But to make this reconstruction of the north European part of the story convincing, Fishman thinks that she has to demolish an alternative narrative that she claims the late polymath and professor of Talmud Israel M. Ta-Shma proposed in a Hebrew article “Law, Custom, and Tradition in Northern Jewish Culture in the Eleventh-Twelfth Centuries” (Sidra 3 [1987]: 85–161). According to Fishman, Ta-Shma developed a “genealogical” or “hereditary”—meaning “diachronic”—narrative that attributed a reliance on custom in Germany and northern France to the Palestinian-south Italian Byzantine origins of the Jewish communities of early northern Christian Europe. But in reality, Ta-Shma’s thesis is that custom was the basis for early European Jewish decision making because of both a Jewish influence from Palestine and conformity with local Christian practice. One reinforced the other. A combined diachronic and synchronic explanation does make more sense of the evidence than Fishman’s synchronic narrative alone. By misreading Ta-Shma, she also obscures the fact that his work anticipated her own synchronic interpretation and in fact improves upon it.

The book unfortunately contains numerous errors, including typos, problems with Hebrew grammar, the absence of hyphens in some scholars’ last names (Ta-Shma, for example), factual inconsistencies (for example, on the dating of the Sheiltot [pp. 53, 166]), and constant confusion on what is meant when Fishman refers to the “Talmud” in different contexts (the book or generic post-biblical rabbinic traditions). The tone is also marred by the use of marketing jargon, such as references to the “packaging,” “repackaging,” and “marketing” of the Talmud (pp. 27, 41, 42, 58), and the use of precious and odd expressions: “imaginarium,” exegetical “algorithms” instead of “rules,” and “ingest” to mean to agree with a conclusion, to name just a few (pp. 44, 224, 177).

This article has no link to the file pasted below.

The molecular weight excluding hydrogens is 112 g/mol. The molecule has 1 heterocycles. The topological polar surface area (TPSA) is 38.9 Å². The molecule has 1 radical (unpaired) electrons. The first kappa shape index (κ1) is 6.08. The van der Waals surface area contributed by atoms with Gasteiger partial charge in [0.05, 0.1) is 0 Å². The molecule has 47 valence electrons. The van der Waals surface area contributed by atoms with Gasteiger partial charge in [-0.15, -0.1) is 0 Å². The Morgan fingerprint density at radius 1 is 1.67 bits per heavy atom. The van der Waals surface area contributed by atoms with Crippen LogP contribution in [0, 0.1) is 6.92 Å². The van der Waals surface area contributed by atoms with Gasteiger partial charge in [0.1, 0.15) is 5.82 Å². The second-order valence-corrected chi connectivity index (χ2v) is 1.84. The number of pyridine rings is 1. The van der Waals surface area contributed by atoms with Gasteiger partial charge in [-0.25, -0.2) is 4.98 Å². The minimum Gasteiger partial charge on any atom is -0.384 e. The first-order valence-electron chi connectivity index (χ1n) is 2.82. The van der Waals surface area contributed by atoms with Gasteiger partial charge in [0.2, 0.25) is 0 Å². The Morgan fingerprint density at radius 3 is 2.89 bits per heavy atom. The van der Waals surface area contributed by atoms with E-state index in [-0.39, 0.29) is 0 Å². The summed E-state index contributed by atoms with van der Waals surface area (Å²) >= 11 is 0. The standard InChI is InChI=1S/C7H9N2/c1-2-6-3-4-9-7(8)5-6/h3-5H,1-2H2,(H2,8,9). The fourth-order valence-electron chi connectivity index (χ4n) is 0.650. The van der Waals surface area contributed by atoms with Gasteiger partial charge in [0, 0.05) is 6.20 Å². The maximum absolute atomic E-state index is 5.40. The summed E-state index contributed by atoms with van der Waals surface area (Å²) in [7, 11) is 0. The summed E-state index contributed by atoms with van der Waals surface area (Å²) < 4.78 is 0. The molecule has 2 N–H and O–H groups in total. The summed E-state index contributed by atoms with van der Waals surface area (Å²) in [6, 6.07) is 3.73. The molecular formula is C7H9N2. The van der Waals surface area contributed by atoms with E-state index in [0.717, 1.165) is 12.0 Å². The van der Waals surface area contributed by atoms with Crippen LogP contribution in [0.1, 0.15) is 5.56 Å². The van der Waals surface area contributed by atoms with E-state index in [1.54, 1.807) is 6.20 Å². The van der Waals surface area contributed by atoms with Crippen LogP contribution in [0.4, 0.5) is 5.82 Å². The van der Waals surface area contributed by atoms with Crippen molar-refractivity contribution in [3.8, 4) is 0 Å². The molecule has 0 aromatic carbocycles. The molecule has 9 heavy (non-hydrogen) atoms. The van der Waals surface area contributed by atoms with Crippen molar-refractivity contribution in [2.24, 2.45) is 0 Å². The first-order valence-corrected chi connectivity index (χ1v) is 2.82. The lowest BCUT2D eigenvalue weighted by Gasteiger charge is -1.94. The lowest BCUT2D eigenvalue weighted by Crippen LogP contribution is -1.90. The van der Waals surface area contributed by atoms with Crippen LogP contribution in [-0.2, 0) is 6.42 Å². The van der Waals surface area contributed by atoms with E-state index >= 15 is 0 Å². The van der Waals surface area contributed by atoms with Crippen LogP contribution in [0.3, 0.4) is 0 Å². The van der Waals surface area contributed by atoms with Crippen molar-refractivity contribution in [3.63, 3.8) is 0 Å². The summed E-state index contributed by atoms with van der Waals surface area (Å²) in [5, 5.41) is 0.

The subject index, by contrast, is beautifully detailed and cross-referenced, a model of its kind, and author, publisher, and indexer should take a bow. The book is now open to cross-cultural readings by medievalists, students of the history of the book and literacy, cultural anthropologists, and Judaica specialists alike. The bibliography also has the titles of Hebrew books transliterated, not translated, so scholars can know what book is meant. Despite all of its stylistic flaws and some serious questions that can be raised about its historical claims, the book opens up the story of rabbinic history and its transmission from East to West to scholars of European or Islamic medieval studies who are probably unaware that this tradition even exists, as well as to students of oral culture and the history of the book, students of Islamic, canon, and Roman law, and general readers who do not know Hebrew and Aramaic. It would be a good idea for medieval comparativists to consider the serious study of Hebrew as a research tool so that they can engage the original sources and the abundant scholarship in the history of Jewish law that appears in Hebrew. Pending that day, Fishman’s study indicates the sweep of the issues that are a significant part of Jewish cultural history from late antiquity through the High Middle Ages. 

About zjb

Zachary Braiterman is Professor of Religion in the Department of Religion at Syracuse University. His specialization is modern Jewish thought and philosophical aesthetics.